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Japan: Political strongman Ozawa faces trial

Ichiro Ozawa – Japan’s so-called “shadow shogun” – has denied charges of violating fundraising laws and says the allegations against him are politically motivated.

Image: AP/Press Association Images

THE FORMER LEADER of the governing Democratic Party of Japan is today facing charges in a Tokyo court of breaking political fundraising laws and overseeing false accounting by his staff.

Ichiro Ozawa, 69, has denied the charges and says that the allegations against him are politically motivated, the BBC reports.

“There was no erroneous bookkeeping, and I have never conspired with anyone,” he said.

Ozawa, an immensely influential figure in Japanese politics, has been nicknamed the “shadow shogun” and is widely credited with overseeing the DPJ’s historic electoral victory in 2009. However, questions over fundraising in recent years have diminished his standing within the party and he lost his leadership to Naoto Kan shortly before the party gained power.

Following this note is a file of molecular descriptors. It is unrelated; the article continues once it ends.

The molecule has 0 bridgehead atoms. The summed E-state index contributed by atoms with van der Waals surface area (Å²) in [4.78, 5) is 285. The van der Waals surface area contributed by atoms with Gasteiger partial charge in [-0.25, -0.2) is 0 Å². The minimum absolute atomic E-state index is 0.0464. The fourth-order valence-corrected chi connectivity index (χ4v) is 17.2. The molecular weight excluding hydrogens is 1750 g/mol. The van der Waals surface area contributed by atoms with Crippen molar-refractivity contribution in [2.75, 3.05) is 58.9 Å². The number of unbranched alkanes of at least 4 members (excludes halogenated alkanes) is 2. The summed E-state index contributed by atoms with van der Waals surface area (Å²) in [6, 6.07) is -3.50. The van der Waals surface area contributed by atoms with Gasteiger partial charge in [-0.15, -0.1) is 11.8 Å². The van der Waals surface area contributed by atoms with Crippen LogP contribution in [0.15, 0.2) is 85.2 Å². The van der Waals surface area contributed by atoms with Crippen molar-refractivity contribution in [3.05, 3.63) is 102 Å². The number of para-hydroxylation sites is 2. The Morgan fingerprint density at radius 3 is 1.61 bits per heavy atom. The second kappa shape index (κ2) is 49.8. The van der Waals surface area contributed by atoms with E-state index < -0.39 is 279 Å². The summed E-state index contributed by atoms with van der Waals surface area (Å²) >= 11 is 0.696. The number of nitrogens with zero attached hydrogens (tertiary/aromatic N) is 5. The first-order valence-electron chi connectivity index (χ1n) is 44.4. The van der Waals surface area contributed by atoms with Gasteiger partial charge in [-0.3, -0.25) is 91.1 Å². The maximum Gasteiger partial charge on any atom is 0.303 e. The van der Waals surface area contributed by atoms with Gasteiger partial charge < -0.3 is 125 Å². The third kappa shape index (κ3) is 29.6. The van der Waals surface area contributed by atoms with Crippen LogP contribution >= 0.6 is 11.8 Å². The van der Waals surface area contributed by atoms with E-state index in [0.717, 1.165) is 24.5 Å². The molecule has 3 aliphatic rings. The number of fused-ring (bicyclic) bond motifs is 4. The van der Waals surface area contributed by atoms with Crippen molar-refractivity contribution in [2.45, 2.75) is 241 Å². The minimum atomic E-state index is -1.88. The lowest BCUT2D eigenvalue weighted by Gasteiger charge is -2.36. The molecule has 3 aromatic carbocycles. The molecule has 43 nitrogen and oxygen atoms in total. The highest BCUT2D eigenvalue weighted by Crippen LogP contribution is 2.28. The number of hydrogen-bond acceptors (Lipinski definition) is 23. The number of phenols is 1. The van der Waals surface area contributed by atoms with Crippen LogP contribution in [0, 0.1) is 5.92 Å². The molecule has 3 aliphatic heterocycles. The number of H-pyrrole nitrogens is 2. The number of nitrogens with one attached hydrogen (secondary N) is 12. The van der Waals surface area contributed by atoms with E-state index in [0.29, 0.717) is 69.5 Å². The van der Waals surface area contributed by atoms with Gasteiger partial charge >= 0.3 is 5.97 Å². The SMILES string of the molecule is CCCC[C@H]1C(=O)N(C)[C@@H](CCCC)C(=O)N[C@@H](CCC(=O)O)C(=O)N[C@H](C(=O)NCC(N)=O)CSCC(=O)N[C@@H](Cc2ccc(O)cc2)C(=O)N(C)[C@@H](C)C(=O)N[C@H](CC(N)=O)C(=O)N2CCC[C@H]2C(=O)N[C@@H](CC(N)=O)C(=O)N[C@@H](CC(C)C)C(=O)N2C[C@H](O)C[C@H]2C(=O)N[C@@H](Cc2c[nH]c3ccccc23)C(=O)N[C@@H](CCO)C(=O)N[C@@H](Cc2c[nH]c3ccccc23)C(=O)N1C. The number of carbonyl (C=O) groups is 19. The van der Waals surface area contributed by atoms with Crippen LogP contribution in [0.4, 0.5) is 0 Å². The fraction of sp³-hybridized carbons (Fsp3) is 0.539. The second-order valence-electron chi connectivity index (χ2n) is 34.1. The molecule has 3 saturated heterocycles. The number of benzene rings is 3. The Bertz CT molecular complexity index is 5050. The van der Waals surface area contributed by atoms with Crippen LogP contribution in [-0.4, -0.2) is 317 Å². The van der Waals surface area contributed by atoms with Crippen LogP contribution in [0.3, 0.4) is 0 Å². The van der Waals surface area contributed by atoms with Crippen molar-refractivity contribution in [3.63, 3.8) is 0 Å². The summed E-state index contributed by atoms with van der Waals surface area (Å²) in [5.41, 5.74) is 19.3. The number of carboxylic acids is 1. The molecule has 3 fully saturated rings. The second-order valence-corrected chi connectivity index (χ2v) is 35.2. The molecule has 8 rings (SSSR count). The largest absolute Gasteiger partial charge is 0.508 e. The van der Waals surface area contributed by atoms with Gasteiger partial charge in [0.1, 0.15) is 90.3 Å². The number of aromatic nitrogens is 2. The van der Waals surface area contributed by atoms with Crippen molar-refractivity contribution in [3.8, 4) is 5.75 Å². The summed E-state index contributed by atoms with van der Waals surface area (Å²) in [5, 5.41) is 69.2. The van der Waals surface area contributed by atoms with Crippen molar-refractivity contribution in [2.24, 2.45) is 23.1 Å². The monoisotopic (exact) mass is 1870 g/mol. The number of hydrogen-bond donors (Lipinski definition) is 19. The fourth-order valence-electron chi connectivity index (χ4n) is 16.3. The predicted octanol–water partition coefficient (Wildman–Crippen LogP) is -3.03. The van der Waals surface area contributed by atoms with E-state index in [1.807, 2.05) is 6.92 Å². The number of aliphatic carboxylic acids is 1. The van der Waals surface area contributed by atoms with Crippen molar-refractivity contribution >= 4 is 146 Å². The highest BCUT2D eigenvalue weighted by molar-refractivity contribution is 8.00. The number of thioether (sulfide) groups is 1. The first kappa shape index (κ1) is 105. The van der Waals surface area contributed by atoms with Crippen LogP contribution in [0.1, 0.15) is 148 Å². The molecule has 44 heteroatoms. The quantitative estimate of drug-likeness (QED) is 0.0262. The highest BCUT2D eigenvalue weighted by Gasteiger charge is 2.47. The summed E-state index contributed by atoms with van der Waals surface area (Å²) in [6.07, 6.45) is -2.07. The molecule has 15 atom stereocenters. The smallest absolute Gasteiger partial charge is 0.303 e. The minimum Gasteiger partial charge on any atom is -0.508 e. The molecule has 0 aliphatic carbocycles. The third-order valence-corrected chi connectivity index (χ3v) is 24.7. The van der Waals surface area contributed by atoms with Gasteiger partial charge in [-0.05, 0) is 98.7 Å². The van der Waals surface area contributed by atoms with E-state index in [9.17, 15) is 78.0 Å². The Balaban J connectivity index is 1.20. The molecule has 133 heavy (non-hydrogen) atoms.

Ozawa’s trial comes one week after three of his former aides were found guilty of violating fundraising laws.

According to the Guardian, the trial focuses on allegations that Ozawa oversaw false accounting by the body dealing with his political funds during a land deal in 2004.

If found guilty, Ozawa could face up to five years in prison.

The trail is expected to conclude in April.

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